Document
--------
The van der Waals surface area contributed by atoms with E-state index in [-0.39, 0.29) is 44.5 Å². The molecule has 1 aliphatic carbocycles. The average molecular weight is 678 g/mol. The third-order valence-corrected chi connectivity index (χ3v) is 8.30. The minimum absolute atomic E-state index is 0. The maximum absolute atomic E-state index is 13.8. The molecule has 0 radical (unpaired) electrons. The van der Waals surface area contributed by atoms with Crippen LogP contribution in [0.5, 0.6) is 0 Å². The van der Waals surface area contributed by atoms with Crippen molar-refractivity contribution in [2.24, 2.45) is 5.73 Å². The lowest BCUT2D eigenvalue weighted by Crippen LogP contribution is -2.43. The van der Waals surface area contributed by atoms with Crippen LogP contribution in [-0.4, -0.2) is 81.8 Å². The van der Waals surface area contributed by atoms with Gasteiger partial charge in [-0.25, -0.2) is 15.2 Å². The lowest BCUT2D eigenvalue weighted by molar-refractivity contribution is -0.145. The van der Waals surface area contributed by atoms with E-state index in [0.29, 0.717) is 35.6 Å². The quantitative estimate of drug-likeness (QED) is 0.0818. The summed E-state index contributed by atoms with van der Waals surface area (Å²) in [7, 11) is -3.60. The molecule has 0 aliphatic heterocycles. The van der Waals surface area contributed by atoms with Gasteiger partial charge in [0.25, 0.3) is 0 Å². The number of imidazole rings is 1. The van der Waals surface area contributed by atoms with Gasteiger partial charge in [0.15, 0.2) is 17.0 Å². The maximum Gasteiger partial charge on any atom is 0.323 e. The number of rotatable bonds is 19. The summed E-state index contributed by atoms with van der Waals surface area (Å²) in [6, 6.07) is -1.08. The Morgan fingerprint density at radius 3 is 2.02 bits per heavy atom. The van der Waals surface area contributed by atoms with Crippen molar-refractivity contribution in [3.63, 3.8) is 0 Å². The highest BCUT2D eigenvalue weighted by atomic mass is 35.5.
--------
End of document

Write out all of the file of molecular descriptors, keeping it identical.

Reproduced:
The van der Waals surface area contributed by atoms with E-state index in [-0.39, 0.29) is 44.5 Å². The molecule has 1 aliphatic carbocycles. The average molecular weight is 678 g/mol. The third-order valence-corrected chi connectivity index (χ3v) is 8.30. The minimum absolute atomic E-state index is 0. The maximum absolute atomic E-state index is 13.8. The molecule has 0 radical (unpaired) electrons. The van der Waals surface area contributed by atoms with Crippen LogP contribution in [0.5, 0.6) is 0 Å². The van der Waals surface area contributed by atoms with Crippen molar-refractivity contribution in [2.24, 2.45) is 5.73 Å². The lowest BCUT2D eigenvalue weighted by Crippen LogP contribution is -2.43. The van der Waals surface area contributed by atoms with Crippen LogP contribution in [-0.4, -0.2) is 81.8 Å². The van der Waals surface area contributed by atoms with Gasteiger partial charge in [-0.25, -0.2) is 15.2 Å². The lowest BCUT2D eigenvalue weighted by molar-refractivity contribution is -0.145. The van der Waals surface area contributed by atoms with E-state index in [0.29, 0.717) is 35.6 Å². The quantitative estimate of drug-likeness (QED) is 0.0818. The summed E-state index contributed by atoms with van der Waals surface area (Å²) in [7, 11) is -3.60. The molecule has 0 aliphatic heterocycles. The van der Waals surface area contributed by atoms with Gasteiger partial charge in [0.25, 0.3) is 0 Å². The number of imidazole rings is 1. The van der Waals surface area contributed by atoms with Gasteiger partial charge in [0.15, 0.2) is 17.0 Å². The maximum Gasteiger partial charge on any atom is 0.323 e. The number of rotatable bonds is 19. The summed E-state index contributed by atoms with van der Waals surface area (Å²) in [6, 6.07) is -1.08. The Morgan fingerprint density at radius 3 is 2.02 bits per heavy atom. The van der Waals surface area contributed by atoms with Crippen molar-refractivity contribution in [3.63, 3.8) is 0 Å². The highest BCUT2D eigenvalue weighted by atomic mass is 35.5.